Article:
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03
June
2016

Running in the Alps

CMBM: The Club at the Heart of Trail Running in Chamonix

Nov 07, 2015 09:14 am | Doug Mayer

This is an extract of Run in the Alps' interview with Federico Gilardi, CMBM's President who is still racing, having just completed the Tor des Géants.

 Taking a break at Haut Pas, on the Tor des Géants

Over the last decade, Chamonix has become one of the world’s top locations for trail running. Long the world’s centre for alpinism, thanks to its location at the base of Mont Blanc and the Aiguilles Rouges, the Chamonix valley is also home to hundreds of miles of beautiful single track trails, and, for the last 14 years, the Ultra Trail du Mont Blanc—arguably the world’s most famous trail race. The valley even has a town-sponsored website devoted to trail running that features route recommendations, trail conditions, and supporting information. 

One of the driving forces behind Chamonix’s leading position in trail running is Le Club du CMBM, the local trail running club named for its iconic trail race, the Chamonix Mont Blanc Marathon. And, these days, behind CMBM is its ever-smiling, enthusiastic President, Federico Gilardi. 

This past season, we had a chance to talk with Federico about CMBM, the future of trail running in Chamonix, and his own trail running goals—which, by the way, are pretty impressive in their own right.

The ever-exuberant CMBM leader, with the Mont Blanc massif behind him. (Grandes Jorasses on the left and Dent du Géant on the right.)

Run the Alps: We’re here, outside L’Atelier Café, with Mont Blanc just above us, and it’s impossible not to note a feeling that everything is coming together to make trail running a major component of the outdoors life here in Chamonix. 

Federico: Definitely, without a doubt! 

Run the Alps: Why do you think that is? 

Federico: UTMB started it. It’s one of the biggest trail events anywhere. People come from all around the world. The Marathon du Mont-Blanc is now a really big event, too, with five major races over the weekend. And of course, we have the club’s original race, the Cross du Mont Blanc. So, we have the biggest mountain trail races in the world. 

Run the Alps: Can you explain the club’s coaching? That’s something that might be unfamiliar to trail runners in the United States.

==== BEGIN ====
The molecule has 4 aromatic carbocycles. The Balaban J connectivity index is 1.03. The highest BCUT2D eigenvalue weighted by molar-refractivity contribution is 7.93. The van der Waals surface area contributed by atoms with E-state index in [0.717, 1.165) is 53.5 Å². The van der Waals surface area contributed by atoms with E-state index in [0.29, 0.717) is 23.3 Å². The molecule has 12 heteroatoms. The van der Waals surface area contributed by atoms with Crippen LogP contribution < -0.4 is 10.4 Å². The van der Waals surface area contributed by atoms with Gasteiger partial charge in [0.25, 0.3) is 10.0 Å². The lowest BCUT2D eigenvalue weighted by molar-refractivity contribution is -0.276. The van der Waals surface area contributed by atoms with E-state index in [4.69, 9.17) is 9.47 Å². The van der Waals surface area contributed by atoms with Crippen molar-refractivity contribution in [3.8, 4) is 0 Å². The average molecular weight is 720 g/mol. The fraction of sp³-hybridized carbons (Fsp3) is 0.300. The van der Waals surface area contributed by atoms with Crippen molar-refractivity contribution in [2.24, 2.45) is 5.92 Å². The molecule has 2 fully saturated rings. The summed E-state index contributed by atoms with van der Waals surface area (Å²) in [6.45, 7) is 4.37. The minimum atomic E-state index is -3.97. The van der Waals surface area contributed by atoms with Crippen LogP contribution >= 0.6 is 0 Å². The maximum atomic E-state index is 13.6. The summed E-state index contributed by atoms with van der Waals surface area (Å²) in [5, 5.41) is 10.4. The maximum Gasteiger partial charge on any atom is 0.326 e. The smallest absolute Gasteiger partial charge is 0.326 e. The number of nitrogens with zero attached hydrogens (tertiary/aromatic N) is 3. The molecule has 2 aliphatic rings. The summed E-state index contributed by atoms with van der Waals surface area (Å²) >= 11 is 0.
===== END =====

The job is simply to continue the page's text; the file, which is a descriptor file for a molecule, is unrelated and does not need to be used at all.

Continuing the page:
Federico: We have several professional, federally-licensed sports coaches. For three years now, we’ve also developed training sessions for kids, as well. We have two coaches who are focused totally on training kids. Our youngest member is 11 years old! 

Run the Alps: How many people attend the training runs with the coaches? 

Federico: We used to have just one training run a week, but enough people started attending, that now we have two. So, each week, we have the same mid-week training on Tuesday and then on Wednesday. As many as 50 members attend each session. We also have a training session on Friday. It’s a smaller group, with about 40 people attending.

The level of racing among club members is very high. More and more, there is a CMBM member on the podium at trail races around the region. We have some really good runners, like Morgane Cretton. She was sixth overall in the 60-km Gran Trail Courmayeur. She won Trans-Martinique and is often on the podium. Nicolas D’Oliveira was 12th at Maxi Race, and some young runners are coming up who are quite strong. 

 

Some of the members of CMBM

Run the Alps: Your own racing is not without note. You’ve done quite a number of races, including just recently, the epic Tor des Géants. How did that go? 

Federico:   This year it was my hardest race of the four times I have done the Tor. The weather conditions where really bad, with rain, wind, fog… And snow during the first night. Race Directors stopped everyone at 4:00 a.m. Monday morning, due to poor weather conditions and some rock falls under the Col Fenetre. At 7:00 a.m., the race started again, the trail up and down from Col Fenetre was practically an ice rink—really dangerous, but so nice! After Col Fenetre, the passes at Entrelor (3,005 meters) and Lozon (3,299 meters) where waiting for us. That was a really tough day for all of us. 

The day after was the only one without rain, and had good conditions, but during the third night some strong rain and wind started up again. We reached Rifugio Coda in really bad conditions. It was just impossible to go on. At 6:00 p.m., the race organization decided to stop all the racers for the night. The day after, the race was stopped for good, due to really deteriorating weather conditions. We definitely made the right decision when we stopped! 

Run the Alps: Wow. We’re exhausted just hearing about that, Federico! Thanks for your time. Want to go for a shorter run… maybe 10 km? 

Federico: Anytime! You know how to find me!

Thanks to Chloë Lanthier for her help with this interview, and to Maia Rauschenberg for the transcription.

Categories: All topics, Interviews, Running

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